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Horror stories of a flight attendant handling unruly passengers

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Throughout the pandemic, essential workers have borne the brunt of public frustration and fears about COVID. Flight attendants are rarely mentioned alongside restaurant workers or nurses and doctors, but they have endured some of the worst treatments, with 85% of airline staff claiming to be dealing with an unruly client in 2021, according to a July survey by the Association of Flight Attendants-CWA. These incidents, 17% of which have degenerated into physical confrontation, often affect women, who represent nearly three quarters of cabin crew. Bustle spoke to Kate *, 33, a west coast-based flight attendant, about some of her experiences during the pandemic.

When things stopped, I kept stealing because I didn’t want to be alone in my apartment. But we’ve had a mask compliance issue on more than half of the flights we’ve worked on throughout the pandemic. We kick someone off the plane at least once every three days. I firmly believe that you should wear a mask if you are traveling, especially before there is a vaccine, but I didn’t think I would have to control that. I never applied for this job. Best of times, they roll their eyes and cover their faces. The worst case is that they are completely rebellious and will not do it.

One customer was particularly ridiculous. This gentleman was not wearing a mask at all, and he didn’t even recognize or look at me when I approached him. He ate, and every time I asked him to put on his mask, he just put food in his mouth. Our policy is to only call someone back three times, but we’ve done it four times with this guy. Finally, I called someone to get him off the plane before taking off. His behavior has completely changed. He started to cry and scream and call me damn. This one came out because it showed how much energy some people put into not wearing a face covering and how manipulative they can be to avoid it.

“On the plane, I dissociate myself a bit.

During Labor Day weekend, which was very busy as it had been all summer, I was flying in and out of Florida. One guy kept falling asleep with his mask around his neck and his mouth wide open. We would ask him to put it on, and I wouldn’t even turn around half a second later and he would come back down. He said it didn’t suit him, so I would give him one issued by our airline. The next thing you know, there were holes dug! I’m like, what a clown! We threw him on the connecting flight, and he’s now banned from flying with our airline.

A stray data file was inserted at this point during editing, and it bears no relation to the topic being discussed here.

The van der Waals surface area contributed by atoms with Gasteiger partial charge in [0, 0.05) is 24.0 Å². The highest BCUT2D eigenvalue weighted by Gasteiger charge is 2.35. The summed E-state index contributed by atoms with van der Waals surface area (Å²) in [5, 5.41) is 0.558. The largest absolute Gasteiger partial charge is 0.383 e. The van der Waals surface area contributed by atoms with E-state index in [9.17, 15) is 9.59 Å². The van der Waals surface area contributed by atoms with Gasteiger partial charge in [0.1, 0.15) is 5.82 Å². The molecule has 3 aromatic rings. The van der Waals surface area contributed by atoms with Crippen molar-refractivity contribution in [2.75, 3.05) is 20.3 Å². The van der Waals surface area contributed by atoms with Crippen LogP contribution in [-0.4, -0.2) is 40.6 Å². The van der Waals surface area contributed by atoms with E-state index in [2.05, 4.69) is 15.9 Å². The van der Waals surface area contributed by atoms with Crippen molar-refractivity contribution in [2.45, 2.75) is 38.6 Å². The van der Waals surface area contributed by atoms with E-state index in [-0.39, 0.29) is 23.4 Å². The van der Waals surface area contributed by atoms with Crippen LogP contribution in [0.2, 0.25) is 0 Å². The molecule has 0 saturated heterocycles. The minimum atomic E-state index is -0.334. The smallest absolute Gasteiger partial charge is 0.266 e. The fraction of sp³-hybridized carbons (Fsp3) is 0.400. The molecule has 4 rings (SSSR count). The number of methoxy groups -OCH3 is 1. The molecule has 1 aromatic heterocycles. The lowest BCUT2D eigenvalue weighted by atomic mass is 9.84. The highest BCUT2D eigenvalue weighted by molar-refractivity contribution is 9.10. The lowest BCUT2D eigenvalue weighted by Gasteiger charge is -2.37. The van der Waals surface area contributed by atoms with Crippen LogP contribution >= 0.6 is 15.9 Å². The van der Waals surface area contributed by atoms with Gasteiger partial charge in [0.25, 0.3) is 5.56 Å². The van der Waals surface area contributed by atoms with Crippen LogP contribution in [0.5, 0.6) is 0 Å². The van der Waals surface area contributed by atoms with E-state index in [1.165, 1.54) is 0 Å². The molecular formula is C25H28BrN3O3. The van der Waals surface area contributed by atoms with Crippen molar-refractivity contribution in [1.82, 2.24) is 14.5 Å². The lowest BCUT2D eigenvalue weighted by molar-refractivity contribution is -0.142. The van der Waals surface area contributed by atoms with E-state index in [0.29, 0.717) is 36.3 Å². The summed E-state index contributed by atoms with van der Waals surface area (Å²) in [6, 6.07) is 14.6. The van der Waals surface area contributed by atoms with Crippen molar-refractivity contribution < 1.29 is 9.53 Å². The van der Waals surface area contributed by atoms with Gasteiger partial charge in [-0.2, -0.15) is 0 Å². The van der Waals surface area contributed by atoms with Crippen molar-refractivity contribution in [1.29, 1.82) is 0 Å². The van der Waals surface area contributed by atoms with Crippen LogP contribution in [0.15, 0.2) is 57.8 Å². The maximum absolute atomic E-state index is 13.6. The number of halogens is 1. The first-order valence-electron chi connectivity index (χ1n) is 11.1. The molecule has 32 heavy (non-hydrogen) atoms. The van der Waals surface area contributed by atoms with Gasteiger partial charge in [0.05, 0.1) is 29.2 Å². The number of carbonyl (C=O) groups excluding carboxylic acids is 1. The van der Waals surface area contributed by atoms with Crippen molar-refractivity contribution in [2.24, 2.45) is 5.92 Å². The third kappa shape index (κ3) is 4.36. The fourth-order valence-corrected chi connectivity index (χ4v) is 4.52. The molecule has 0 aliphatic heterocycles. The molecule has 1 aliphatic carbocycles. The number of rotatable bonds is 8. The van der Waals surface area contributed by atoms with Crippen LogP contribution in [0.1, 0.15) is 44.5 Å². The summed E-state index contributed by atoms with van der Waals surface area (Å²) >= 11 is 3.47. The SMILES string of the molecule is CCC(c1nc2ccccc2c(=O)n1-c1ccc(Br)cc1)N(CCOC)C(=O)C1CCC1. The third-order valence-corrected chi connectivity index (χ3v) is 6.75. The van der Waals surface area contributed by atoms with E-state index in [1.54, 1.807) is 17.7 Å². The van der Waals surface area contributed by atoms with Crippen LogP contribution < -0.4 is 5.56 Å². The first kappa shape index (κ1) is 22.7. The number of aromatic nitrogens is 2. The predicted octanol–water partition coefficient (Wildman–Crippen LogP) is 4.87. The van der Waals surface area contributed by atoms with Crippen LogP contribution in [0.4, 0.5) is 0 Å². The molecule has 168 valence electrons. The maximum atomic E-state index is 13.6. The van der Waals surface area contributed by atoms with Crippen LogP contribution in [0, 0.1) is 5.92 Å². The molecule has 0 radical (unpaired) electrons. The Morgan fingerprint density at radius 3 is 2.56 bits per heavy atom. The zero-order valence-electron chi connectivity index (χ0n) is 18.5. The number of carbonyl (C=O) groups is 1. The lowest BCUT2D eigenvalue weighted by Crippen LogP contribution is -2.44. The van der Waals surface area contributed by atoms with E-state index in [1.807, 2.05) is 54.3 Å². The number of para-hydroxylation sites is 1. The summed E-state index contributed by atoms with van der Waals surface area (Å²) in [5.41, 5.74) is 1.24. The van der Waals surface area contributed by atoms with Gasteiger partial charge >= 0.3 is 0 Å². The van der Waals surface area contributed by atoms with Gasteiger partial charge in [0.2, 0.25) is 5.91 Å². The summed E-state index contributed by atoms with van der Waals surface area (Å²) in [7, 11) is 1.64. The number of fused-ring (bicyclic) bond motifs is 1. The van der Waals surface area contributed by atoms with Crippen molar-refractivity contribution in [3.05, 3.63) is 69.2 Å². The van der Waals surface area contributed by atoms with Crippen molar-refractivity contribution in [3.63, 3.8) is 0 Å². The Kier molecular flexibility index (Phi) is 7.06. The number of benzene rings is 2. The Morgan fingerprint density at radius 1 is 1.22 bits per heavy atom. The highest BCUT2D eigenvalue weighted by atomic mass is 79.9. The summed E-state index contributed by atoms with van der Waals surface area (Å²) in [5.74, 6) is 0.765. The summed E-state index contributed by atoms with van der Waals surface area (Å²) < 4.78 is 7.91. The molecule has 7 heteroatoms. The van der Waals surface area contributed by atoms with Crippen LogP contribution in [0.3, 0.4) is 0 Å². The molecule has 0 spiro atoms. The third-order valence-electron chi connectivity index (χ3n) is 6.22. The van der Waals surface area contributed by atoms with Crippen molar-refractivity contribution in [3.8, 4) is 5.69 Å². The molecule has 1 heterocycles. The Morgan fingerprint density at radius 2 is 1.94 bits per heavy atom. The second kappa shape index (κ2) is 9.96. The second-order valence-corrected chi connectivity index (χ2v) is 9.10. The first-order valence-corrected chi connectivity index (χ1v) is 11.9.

It’s scary because most of the time the offenders are bigger men and a lot of flight attendants are shorter women or men. Some types of men get mad on the plane and feel like they can bully you into getting what they want. People touch us more because of the masks – they don’t think I can hear them with them, so they hit me to get my attention, and that puts me on edge. I was even pushed yesterday by someone who wanted me to notice them. I’ve reached a point where I have a knot in my stomach every time I leave for the airport – I know it won’t be a good day. It’s rarely a good day anymore; it is generally fair or tiring and somewhat bad.

I don’t really have a way to deal with this. I would meditate and be wise myself, but now I think I’m going to have to take medicine. I also work more than usual which makes the problems worse. There isn’t much you can do. On the plane, I dissociate myself a little. At the start of my career, someone said to me, “When you’re in a difficult situation on the plane, pretend it’s happening to someone else. Sometimes it works.

As a flight attendant, our job is to make people happy. We are a social group of people who like to put others at ease. So the fact that the majority of our interactions at work are so hostile and angry affects you pretty quickly. When I fly with other airlines, I bring small individual bath salts and chocolates for their flight attendants. I feel so bad knowing what they are going through.

This interview has been edited and condensed for clarity.

* The name has been changed to protect privacy.


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